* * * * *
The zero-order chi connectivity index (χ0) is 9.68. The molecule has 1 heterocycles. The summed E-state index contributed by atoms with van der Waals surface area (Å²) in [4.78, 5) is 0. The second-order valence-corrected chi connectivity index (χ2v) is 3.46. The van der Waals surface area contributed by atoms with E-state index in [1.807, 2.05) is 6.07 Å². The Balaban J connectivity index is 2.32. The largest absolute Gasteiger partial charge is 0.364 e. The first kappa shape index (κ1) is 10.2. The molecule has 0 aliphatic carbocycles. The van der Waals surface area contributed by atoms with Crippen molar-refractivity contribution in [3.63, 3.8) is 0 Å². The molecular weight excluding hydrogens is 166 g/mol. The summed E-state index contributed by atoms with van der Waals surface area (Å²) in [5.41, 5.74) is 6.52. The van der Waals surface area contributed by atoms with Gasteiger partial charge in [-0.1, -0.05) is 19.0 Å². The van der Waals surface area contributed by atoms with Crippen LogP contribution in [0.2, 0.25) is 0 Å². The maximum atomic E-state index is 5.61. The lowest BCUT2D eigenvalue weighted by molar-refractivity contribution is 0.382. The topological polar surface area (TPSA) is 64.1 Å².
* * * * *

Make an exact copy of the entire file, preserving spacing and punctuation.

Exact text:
The zero-order chi connectivity index (χ0) is 9.68. The molecule has 1 heterocycles. The summed E-state index contributed by atoms with van der Waals surface area (Å²) in [4.78, 5) is 0. The second-order valence-corrected chi connectivity index (χ2v) is 3.46. The van der Waals surface area contributed by atoms with E-state index in [1.807, 2.05) is 6.07 Å². The Balaban J connectivity index is 2.32. The largest absolute Gasteiger partial charge is 0.364 e. The first kappa shape index (κ1) is 10.2. The molecule has 0 aliphatic carbocycles. The van der Waals surface area contributed by atoms with Crippen molar-refractivity contribution in [3.63, 3.8) is 0 Å². The molecular weight excluding hydrogens is 166 g/mol. The summed E-state index contributed by atoms with van der Waals surface area (Å²) in [5.41, 5.74) is 6.52. The van der Waals surface area contributed by atoms with Gasteiger partial charge in [-0.1, -0.05) is 19.0 Å². The van der Waals surface area contributed by atoms with Crippen LogP contribution in [0.2, 0.25) is 0 Å². The maximum atomic E-state index is 5.61. The lowest BCUT2D eigenvalue weighted by molar-refractivity contribution is 0.382. The topological polar surface area (TPSA) is 64.1 Å².